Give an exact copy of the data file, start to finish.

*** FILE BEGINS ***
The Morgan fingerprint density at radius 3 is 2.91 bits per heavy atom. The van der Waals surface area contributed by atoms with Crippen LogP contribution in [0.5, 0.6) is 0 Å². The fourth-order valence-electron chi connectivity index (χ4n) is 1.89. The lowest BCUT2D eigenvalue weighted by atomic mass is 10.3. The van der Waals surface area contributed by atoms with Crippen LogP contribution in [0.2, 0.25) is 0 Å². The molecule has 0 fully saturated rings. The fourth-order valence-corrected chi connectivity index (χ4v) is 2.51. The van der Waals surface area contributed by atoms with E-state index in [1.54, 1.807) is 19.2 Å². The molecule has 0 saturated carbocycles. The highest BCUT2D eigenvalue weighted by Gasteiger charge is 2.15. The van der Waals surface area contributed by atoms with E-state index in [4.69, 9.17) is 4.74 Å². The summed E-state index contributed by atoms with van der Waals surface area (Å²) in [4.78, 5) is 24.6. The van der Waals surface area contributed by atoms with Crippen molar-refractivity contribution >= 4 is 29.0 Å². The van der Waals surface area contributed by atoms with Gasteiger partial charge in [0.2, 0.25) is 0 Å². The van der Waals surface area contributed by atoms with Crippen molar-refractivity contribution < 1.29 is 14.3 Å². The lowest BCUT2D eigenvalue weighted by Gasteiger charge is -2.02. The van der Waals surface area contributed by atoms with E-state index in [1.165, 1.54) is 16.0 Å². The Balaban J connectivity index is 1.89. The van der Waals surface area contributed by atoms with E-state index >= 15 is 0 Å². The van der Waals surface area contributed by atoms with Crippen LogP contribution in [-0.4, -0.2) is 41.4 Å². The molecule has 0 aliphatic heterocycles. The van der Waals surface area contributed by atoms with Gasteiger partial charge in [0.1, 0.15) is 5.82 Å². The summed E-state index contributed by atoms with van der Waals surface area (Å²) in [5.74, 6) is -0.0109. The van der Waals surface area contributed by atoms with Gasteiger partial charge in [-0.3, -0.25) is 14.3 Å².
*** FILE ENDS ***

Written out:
The Morgan fingerprint density at radius 3 is 2.91 bits per heavy atom. The van der Waals surface area contributed by atoms with Crippen LogP contribution in [0.5, 0.6) is 0 Å². The fourth-order valence-electron chi connectivity index (χ4n) is 1.89. The lowest BCUT2D eigenvalue weighted by atomic mass is 10.3. The van der Waals surface area contributed by atoms with Crippen LogP contribution in [0.2, 0.25) is 0 Å². The molecule has 0 fully saturated rings. The fourth-order valence-corrected chi connectivity index (χ4v) is 2.51. The van der Waals surface area contributed by atoms with E-state index in [1.54, 1.807) is 19.2 Å². The molecule has 0 saturated carbocycles. The highest BCUT2D eigenvalue weighted by Gasteiger charge is 2.15. The van der Waals surface area contributed by atoms with E-state index in [4.69, 9.17) is 4.74 Å². The summed E-state index contributed by atoms with van der Waals surface area (Å²) in [4.78, 5) is 24.6. The van der Waals surface area contributed by atoms with Crippen molar-refractivity contribution >= 4 is 29.0 Å². The van der Waals surface area contributed by atoms with Gasteiger partial charge in [0.2, 0.25) is 0 Å². The van der Waals surface area contributed by atoms with Crippen molar-refractivity contribution < 1.29 is 14.3 Å². The lowest BCUT2D eigenvalue weighted by Gasteiger charge is -2.02. The van der Waals surface area contributed by atoms with E-state index in [1.165, 1.54) is 16.0 Å². The Balaban J connectivity index is 1.89. The van der Waals surface area contributed by atoms with E-state index >= 15 is 0 Å². The van der Waals surface area contributed by atoms with Crippen LogP contribution in [-0.4, -0.2) is 41.4 Å². The molecule has 0 aliphatic heterocycles. The van der Waals surface area contributed by atoms with Gasteiger partial charge in [0.1, 0.15) is 5.82 Å². The summed E-state index contributed by atoms with van der Waals surface area (Å²) in [5.74, 6) is -0.0109. The van der Waals surface area contributed by atoms with Gasteiger partial charge in [-0.3, -0.25) is 14.3 Å².